Fair Credits against Climate Change

How the Paramo Ecosystem of Tungurahua is protected against the degradation by cows


The Paramo is a typical high altitude ecosystem of the Andes, present in Venezuela, Colombia, Ecuador and northern Peru. It is home to thousands of people, flora and fauna, and acts as their main water supply. In addition, the region is an important carbon sink, its soil absorbing large quantities of CO2. It is also the drinking water storage, on which the local Andean population depends upon.

An alarming scenario is depicted by the historical climate data of the Ecuadorian Paramo in the Tungurahua Province: the average annual temperature has been rising from 1,2 to 2,0°C between 1960 and 2006. According to different climate projections, temperature shall continue to increase especially in the months of july and august. Eventhough the annual average precipitations has only slighty risen in the last 50 years, the upcoming trend is more precipitation during the rainy season and less in the dry months. These changes in temperature and precipitation would, in the long run, have devastating effects on many species in the Paramo. They would not be able to migrate to higher altitudes, nor could they reach the valley, as it would be blocked by agriculture and livestock. The Paramo ecosystem is very sensitive to drought and the danger exists, that because of the change in precipitation due to climate change, the Paramo seizes to exist, and with it the region’s water supply.

The Approach

In order to sustainably protect the Paramo, different instruments have been developed under the cooperation between the provincial governments, the private sector and indigenous organizations. The main goal was to relieve the ecological and economical pressure of this sensitive ecosystem, while at the same time ensure its drinking and irrigation water supply.

Several plans and programmes have therefore been implemented to quantitavely and qualitatively conserve, protect and regain the Paramo ecosystem as main water supplier. For example, the sustainable production and marketing of milk and of the Andean blackberry were improved. This shall help in the sustainable poverty reduction of the Andean indigenous farmers.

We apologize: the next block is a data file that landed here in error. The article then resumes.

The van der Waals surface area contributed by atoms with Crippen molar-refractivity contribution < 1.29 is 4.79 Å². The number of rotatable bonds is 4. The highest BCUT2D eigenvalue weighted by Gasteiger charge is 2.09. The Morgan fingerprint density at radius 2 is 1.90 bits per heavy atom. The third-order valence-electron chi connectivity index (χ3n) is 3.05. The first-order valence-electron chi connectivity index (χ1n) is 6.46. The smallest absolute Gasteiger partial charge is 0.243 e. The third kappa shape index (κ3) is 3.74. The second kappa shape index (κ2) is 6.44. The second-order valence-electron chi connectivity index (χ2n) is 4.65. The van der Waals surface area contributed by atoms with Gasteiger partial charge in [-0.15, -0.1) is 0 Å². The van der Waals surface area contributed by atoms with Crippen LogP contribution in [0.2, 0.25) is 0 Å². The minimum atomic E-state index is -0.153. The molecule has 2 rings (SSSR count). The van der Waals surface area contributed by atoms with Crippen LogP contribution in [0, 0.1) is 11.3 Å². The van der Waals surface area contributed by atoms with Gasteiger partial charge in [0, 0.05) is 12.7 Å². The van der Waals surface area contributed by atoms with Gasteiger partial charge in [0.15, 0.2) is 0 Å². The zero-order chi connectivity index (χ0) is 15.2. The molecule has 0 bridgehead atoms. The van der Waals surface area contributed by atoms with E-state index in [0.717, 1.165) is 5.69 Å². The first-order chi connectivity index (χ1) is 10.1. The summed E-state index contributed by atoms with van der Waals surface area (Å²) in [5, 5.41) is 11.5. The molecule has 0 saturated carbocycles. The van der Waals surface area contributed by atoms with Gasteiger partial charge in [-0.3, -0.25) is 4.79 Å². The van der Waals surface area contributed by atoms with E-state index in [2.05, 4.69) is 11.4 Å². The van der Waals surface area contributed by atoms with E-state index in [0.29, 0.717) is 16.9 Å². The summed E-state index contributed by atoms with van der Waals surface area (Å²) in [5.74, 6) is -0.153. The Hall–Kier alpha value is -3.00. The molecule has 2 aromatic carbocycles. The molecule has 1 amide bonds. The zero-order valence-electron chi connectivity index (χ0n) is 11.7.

The provincial government passed a regulation to prohibit grazing above 3600 meters, in order to prevent cows from harming the ecosystem. However, no alternative has been offered to the farmers. 

On behalf of the German Federal Ministry for Economic Cooperation and Development (BMZ), the Deutsche Gesellschaft für Internationale Zusammenarbeit (GIZ) advises different actors how to protect the Paramo while also insuring the farmers’ sustainable living conditions. As an example, , through a cooperation with the private cooperative “Valles del Lirio”,  a financing system was developed that would provide the farmers with credits under fair conditions.

This offered incentives for farmers to let their cows graze in lower levels. Three indigenous farmer organizations, whose members have access to the credits, were also involved. The farmer who would like to i.e. buy a more productive cow, needs to first sell one of his own to be able to apply for the credit. This way, his flock‘ s size stays the same. Credits are also available for better seeds. High energy food such as ryegrass, that can grow at up to 3600 meters, is very important in that context, providing enough food for the animals, even in the dry season. High protein food such as alfalfa, that only grows at up to 3200 meters, should help preventing farmers to let their cows graze in the higher levels of the Paramo.

The National Agricultural Institute INIAP advises farmers with new technologies and with the cultivation of high protein plants, for an efficient and sustainable management of the soil. 

The Impacts

It is a win win situation for everyone: the farmers of the lower levels have a greater market for their alfalfa, the farmers of the higher levels have access to better food and have less cows, producing more milk; the Paramo is less trampled by the animals and is protected, so that it can continue its role as main water supply. The latter is very important as climate projections predict more upcoming dry seasons for the region.



More Information

Acopio y Comercialización de Lecha Fresca de la Zona de Amortiguamiento del Ecosistema Páramo


Implementación de Planes de Manejo de Páramos en Tungurahua